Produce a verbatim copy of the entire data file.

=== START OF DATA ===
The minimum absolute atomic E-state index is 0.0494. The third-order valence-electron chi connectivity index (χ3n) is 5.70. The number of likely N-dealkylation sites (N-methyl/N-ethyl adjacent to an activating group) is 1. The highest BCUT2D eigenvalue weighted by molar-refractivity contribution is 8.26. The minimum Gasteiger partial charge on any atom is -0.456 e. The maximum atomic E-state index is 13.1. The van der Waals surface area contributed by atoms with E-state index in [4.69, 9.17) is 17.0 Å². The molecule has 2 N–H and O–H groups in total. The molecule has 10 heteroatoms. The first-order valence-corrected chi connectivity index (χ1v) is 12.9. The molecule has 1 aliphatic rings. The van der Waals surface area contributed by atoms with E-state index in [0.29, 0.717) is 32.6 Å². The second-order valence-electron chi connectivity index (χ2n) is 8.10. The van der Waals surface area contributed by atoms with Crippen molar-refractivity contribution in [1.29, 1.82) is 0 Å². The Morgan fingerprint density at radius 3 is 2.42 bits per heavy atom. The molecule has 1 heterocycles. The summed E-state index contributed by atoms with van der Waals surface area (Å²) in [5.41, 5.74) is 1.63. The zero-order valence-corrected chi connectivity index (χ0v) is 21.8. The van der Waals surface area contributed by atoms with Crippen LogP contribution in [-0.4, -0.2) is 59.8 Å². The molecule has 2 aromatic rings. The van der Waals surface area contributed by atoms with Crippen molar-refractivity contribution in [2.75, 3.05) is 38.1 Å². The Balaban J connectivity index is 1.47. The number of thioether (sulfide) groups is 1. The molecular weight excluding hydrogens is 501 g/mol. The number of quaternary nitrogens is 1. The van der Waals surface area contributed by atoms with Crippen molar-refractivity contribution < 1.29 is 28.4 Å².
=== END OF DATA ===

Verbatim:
The minimum absolute atomic E-state index is 0.0494. The third-order valence-electron chi connectivity index (χ3n) is 5.70. The number of likely N-dealkylation sites (N-methyl/N-ethyl adjacent to an activating group) is 1. The highest BCUT2D eigenvalue weighted by molar-refractivity contribution is 8.26. The minimum Gasteiger partial charge on any atom is -0.456 e. The maximum atomic E-state index is 13.1. The van der Waals surface area contributed by atoms with E-state index in [4.69, 9.17) is 17.0 Å². The molecule has 2 N–H and O–H groups in total. The molecule has 10 heteroatoms. The first-order valence-corrected chi connectivity index (χ1v) is 12.9. The molecule has 1 aliphatic rings. The van der Waals surface area contributed by atoms with E-state index in [0.29, 0.717) is 32.6 Å². The second-order valence-electron chi connectivity index (χ2n) is 8.10. The van der Waals surface area contributed by atoms with Crippen molar-refractivity contribution in [1.29, 1.82) is 0 Å². The Morgan fingerprint density at radius 3 is 2.42 bits per heavy atom. The molecule has 1 heterocycles. The summed E-state index contributed by atoms with van der Waals surface area (Å²) in [5.41, 5.74) is 1.63. The zero-order valence-corrected chi connectivity index (χ0v) is 21.8. The van der Waals surface area contributed by atoms with Crippen LogP contribution in [-0.4, -0.2) is 59.8 Å². The molecule has 2 aromatic rings. The van der Waals surface area contributed by atoms with Crippen molar-refractivity contribution in [2.75, 3.05) is 38.1 Å². The Balaban J connectivity index is 1.47. The number of thioether (sulfide) groups is 1. The molecular weight excluding hydrogens is 501 g/mol. The number of quaternary nitrogens is 1. The van der Waals surface area contributed by atoms with Crippen molar-refractivity contribution < 1.29 is 28.4 Å².